Dolly Parton

The Fairest of Them All/My Favorite Songwriter, Porter Wagoner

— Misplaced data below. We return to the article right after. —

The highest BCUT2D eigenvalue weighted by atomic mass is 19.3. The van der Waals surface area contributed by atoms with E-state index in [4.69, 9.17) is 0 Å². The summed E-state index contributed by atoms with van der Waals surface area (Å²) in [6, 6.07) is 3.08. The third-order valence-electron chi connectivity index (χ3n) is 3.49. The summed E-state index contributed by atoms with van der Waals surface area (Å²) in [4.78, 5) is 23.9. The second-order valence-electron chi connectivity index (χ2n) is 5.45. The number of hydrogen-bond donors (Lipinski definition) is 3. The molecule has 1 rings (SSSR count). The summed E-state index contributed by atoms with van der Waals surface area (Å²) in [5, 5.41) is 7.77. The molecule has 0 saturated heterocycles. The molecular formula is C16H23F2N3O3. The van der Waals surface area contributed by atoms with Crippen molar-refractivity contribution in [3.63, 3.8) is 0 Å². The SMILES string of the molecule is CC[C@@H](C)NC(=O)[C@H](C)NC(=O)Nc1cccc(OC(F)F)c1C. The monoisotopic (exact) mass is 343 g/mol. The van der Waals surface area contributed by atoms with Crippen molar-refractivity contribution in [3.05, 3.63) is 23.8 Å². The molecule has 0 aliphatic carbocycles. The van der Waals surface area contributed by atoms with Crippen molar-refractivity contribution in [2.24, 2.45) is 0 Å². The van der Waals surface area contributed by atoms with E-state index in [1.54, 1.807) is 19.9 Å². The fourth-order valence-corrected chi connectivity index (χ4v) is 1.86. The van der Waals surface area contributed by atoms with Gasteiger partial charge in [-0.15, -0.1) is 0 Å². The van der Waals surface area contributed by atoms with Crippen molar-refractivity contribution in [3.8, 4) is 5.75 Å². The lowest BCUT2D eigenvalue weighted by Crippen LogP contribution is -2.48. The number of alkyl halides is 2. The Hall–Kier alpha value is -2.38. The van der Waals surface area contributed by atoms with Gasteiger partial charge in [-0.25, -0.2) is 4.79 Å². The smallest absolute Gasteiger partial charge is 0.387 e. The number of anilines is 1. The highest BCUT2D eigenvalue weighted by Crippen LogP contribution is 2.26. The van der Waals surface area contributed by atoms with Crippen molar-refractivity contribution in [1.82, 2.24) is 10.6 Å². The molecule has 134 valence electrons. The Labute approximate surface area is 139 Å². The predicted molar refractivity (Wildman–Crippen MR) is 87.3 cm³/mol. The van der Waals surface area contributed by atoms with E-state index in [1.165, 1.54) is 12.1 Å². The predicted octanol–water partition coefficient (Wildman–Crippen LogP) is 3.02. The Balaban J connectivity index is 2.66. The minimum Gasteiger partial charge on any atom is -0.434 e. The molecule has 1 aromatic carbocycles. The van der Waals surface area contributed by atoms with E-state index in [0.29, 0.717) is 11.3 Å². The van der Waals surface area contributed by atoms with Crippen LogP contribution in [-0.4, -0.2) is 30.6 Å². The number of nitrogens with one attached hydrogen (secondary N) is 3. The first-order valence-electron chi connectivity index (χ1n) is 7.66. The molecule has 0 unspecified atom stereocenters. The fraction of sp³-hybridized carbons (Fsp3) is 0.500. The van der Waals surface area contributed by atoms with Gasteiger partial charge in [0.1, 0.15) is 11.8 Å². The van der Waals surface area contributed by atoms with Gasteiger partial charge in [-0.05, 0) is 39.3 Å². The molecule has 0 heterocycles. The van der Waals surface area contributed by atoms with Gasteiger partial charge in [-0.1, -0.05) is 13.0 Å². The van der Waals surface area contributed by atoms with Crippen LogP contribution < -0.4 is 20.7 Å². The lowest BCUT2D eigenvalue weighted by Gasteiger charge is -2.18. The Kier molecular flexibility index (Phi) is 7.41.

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This 2010 release from Omni pairs Dolly Parton’s 1970 release The Fairest of Them All with 1972’s My Favorite Songwriter, Porter Wagoner on one disc, adding the unreleased ’70 outtake “Everything is Beautiful (In Its Own Way)” and the ’72 b-side “Just As Good as Gone” for good measure. These two LPs were neither recorded or released back-to-back but they make sense as a pairing for the former is filled primarily with original Parton compositions and the latter is devoted to tunes from her duet partner and mentor Porter Wagoner. The Fairest of Them All lacks any of Dolly Parton’s early masterpieces -- and it even lacks a major hit single, with the opening “Daddy Come and Get Me” getting no further than 40 on the charts -- but song-for-song it’s one of her strongest early LPs, a testament to her knack for creating finely-honed character sketches and vignettes. Perhaps the best known of these is “Down from Dover,” which Nancy Sinatra & Lee Hazlewood would soon cut and Dolly later revived; it’s a haunting, exquisitely told tale of a pregnant teenager and is at once the peak and the anomaly of the album, crystallizing Dolly’s eye for detail but departing somewhat from the spirited country and bluegrass of the rest of the record. As such, it’s the most obvious example of the depth of Dolly’s work here but the rest of The Fairest of Them All carries a similar lasting power, her stories of heartbroken survivors drawn with precision and delivered with bustling, soulful arrangements that can sometimes camouflage the pain. In comparison, the songs on My Favorite Songwriter are cut from the same cloth -- they’re story songs that verge on the melodramatic -- but Wagoner favors lurid exaggeration over spare, finely-honed details. Consequently, this LP touches upon country corn, coming in the form of the overheated moody recitation “Bird That Never Flew” and the stomping “Washday Blues,” both totems of Nashville’s early ‘70s panache. Of course, this country kitsch has its appeal as an artifact, particularly when it’s paired with a bunch of strong straight ahead country as it is here -- it’s just that, when compared with The Fairest of Them All, My Favorite Songwriter winds up inadvertently revealing who the better songwriter of these two was.

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